Ryan, who has served as the President of the foundation since 2012, is a well-respected member of the military community. On Nov. 5, 2019, Ryan joined Heather Kelly and Amy Looney Heffernan to release Knock at the Door, a book that shares their experiences about joining the Gold Star family and the inspiring and unlikely journey “that began on the worst day of their lives.”

BABGAB It’s time to caffeinate the troops! For every bag of BRCC coffee you buy through November, we’ll donate a bag to the deployed troops overseas spreading freedom on a daily basis. #brcc #americascoffee #babgabpic.twitter.com/vBANDYQnmL

twitter.com

Logan Stark, U.S. Marine Corps

Logan Stark trained as an Infantry Assault Marine with the 2nd Battalion, 5th Marines before becoming a Scout/Sniper on multiple deployments, including one to Sangin, Afghanistan. After his military service, he earned a degree in Professional Writing from Michigan State University, where he directed For the 25, a film about his Afghanistan deployment.

As the film garnered attention, Stark went on to write for USA Today and the New York Times’ At War blog. Now, he’s the Producer of Content at Black Rifle Coffee Company, where he manages the creation and dissemination of caffeine and freedom social media content. BRCC recently launched Coffee or Die, their online magazine sharing military stories and humorous anecdotes from the vantage point of veterans.

That time the US Army attacked veterans because they wanted their benefits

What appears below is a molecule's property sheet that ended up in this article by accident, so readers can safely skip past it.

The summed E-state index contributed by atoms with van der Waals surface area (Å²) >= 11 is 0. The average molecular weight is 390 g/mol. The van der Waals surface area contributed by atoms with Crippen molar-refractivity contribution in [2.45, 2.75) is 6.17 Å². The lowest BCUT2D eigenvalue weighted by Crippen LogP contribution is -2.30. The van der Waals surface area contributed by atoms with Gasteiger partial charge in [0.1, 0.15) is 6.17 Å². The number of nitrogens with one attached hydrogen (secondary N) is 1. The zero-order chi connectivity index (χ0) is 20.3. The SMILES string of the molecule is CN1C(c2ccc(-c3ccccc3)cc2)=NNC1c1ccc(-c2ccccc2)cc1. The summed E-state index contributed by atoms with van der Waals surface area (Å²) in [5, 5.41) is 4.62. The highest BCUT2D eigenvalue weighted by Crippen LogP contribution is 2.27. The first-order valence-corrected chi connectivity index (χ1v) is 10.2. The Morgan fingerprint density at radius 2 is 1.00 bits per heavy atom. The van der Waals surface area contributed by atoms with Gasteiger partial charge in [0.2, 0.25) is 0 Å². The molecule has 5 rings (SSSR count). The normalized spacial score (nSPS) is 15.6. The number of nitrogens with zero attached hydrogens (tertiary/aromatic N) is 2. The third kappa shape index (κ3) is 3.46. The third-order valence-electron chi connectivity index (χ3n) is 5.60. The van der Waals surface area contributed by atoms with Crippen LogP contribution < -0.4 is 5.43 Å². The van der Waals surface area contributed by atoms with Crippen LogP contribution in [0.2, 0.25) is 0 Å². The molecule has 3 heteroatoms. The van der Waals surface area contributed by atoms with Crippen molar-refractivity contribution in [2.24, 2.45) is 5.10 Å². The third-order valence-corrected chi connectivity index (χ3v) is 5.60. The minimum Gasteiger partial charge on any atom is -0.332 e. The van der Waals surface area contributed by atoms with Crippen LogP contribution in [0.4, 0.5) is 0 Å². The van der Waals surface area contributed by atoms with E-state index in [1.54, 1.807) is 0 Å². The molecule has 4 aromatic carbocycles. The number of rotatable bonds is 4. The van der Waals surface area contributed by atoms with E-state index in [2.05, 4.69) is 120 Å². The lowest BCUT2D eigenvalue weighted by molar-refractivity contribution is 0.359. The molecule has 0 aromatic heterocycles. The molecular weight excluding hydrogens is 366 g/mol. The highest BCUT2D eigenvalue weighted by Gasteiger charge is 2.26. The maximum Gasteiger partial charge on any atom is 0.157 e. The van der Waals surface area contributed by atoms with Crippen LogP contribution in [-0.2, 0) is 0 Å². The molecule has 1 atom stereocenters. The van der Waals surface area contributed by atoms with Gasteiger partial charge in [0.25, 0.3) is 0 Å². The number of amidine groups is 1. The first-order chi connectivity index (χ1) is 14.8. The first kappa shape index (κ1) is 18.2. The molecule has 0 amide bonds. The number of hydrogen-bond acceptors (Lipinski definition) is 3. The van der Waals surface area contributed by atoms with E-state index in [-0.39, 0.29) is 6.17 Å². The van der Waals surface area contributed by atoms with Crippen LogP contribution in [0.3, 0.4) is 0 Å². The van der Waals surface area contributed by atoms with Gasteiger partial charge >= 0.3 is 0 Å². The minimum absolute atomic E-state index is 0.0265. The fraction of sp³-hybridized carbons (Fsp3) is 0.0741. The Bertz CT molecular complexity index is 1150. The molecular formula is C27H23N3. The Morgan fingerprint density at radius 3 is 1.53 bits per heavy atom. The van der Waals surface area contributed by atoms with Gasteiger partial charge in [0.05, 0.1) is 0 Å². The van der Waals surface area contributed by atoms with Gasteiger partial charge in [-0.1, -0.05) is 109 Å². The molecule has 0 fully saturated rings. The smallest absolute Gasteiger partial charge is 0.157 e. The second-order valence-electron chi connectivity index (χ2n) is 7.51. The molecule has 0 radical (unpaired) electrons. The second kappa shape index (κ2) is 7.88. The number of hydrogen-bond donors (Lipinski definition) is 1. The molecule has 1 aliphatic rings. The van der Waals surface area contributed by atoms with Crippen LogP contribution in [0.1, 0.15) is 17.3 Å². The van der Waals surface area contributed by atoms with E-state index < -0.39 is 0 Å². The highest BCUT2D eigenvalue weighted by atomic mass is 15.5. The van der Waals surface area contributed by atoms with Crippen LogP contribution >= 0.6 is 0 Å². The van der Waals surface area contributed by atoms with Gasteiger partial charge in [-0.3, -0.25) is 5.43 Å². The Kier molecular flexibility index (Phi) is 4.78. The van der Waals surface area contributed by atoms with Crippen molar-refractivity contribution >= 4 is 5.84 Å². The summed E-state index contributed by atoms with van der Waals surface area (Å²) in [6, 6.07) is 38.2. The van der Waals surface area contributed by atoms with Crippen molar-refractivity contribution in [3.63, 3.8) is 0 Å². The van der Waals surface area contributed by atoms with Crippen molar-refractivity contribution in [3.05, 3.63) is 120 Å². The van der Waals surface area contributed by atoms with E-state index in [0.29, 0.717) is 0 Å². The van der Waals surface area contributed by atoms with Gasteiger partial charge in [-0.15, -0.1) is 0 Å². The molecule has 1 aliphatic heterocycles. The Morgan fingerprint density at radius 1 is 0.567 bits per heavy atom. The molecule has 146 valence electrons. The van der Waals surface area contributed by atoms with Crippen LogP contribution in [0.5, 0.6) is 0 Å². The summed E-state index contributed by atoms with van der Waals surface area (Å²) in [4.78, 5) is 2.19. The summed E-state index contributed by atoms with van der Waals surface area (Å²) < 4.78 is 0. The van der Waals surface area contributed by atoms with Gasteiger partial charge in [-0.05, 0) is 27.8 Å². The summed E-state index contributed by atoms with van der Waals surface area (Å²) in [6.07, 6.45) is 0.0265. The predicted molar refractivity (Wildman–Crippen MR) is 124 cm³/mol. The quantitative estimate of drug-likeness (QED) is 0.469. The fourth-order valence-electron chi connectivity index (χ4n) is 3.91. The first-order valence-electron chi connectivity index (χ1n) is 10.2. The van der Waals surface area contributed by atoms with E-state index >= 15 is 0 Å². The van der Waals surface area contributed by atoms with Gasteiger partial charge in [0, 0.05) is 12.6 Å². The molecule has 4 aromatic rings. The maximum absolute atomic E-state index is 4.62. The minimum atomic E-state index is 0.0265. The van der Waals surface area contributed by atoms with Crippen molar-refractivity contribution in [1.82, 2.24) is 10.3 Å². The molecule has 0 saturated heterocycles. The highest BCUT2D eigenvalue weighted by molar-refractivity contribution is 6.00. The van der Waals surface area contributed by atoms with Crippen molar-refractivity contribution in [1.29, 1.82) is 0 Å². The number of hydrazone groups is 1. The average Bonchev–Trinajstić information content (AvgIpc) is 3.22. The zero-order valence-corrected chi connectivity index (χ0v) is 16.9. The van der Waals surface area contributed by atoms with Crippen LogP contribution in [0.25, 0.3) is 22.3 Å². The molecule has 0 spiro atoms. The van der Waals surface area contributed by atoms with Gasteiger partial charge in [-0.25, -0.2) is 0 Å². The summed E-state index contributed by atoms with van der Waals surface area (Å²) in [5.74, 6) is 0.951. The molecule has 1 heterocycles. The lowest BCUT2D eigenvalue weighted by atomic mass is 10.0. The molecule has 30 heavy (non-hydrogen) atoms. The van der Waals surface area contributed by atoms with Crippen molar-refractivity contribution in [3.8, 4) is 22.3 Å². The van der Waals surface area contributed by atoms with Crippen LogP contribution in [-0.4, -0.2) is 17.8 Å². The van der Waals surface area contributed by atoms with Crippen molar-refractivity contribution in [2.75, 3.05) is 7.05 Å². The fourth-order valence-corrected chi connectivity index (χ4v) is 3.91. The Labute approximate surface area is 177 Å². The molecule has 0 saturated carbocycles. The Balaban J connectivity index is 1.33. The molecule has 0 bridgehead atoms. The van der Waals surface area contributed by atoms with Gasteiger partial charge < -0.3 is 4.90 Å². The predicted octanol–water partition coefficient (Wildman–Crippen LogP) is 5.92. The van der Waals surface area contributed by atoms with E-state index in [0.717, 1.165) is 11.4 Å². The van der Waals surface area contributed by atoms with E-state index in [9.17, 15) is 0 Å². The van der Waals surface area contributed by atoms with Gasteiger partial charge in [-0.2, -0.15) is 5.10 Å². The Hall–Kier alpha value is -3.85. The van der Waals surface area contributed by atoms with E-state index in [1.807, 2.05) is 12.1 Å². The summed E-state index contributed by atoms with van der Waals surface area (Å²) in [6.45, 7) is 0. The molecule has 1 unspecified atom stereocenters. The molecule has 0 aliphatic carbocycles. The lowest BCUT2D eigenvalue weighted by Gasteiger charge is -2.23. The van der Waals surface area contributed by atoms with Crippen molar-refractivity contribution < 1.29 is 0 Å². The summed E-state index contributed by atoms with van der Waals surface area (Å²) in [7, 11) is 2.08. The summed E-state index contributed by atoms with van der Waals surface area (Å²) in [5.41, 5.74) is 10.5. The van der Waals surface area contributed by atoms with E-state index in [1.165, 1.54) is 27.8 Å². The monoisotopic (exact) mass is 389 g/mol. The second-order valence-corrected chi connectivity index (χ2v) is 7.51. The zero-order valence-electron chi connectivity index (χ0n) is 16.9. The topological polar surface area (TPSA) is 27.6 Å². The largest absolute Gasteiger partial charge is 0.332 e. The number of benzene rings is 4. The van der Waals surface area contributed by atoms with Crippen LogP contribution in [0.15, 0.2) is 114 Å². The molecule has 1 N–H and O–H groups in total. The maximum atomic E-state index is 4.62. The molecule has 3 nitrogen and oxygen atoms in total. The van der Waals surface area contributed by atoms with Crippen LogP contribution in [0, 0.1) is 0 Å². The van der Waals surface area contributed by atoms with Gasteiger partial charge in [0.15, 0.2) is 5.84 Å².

2019 Gannon Award Winner “The Art Of Warrior Poetry”

Justin Thomas Eggen, U.S. Marine Corps

Justin Thomas Eggen’s military career within 2nd Route Clearance Platoon, Mobility Assault Company, 2nd Combat Engineer Battalion, 2nd Marine Division includes operating as a heavy machine gunner during Operation Moshtarak and clearing the IED threat for Operation Black Sand and Operation Eastern Storm in Sangin, Afghanistan. Like most veterans, Eggen struggled with many invisible wounds when he returned home from combat.

He decided to face the emotions straight on and became a writer, using pen and ink to explore his deployments through poetry. Since the release of his first book, Outside The Wire: A U.S. Marine’s Collection of Combat Poems Short Stories Volume 1, Eggen has released several volumes of work and connected with other veterans on speaking engagements, book tours, and a spoken word book tour with two other veteran poets they dubbed “The Verses Curses Tour.”

Articles

The Pentagon wants to know if you were discharged under ‘Don’t Ask, Don’t Tell’

The Defense Department announced Dec. 30 a renewed effort to ensure veterans are aware of the opportunity to have their discharges and military records reviewed, according to a DOD news release.


That time the US Army attacked veterans because they wanted their benefits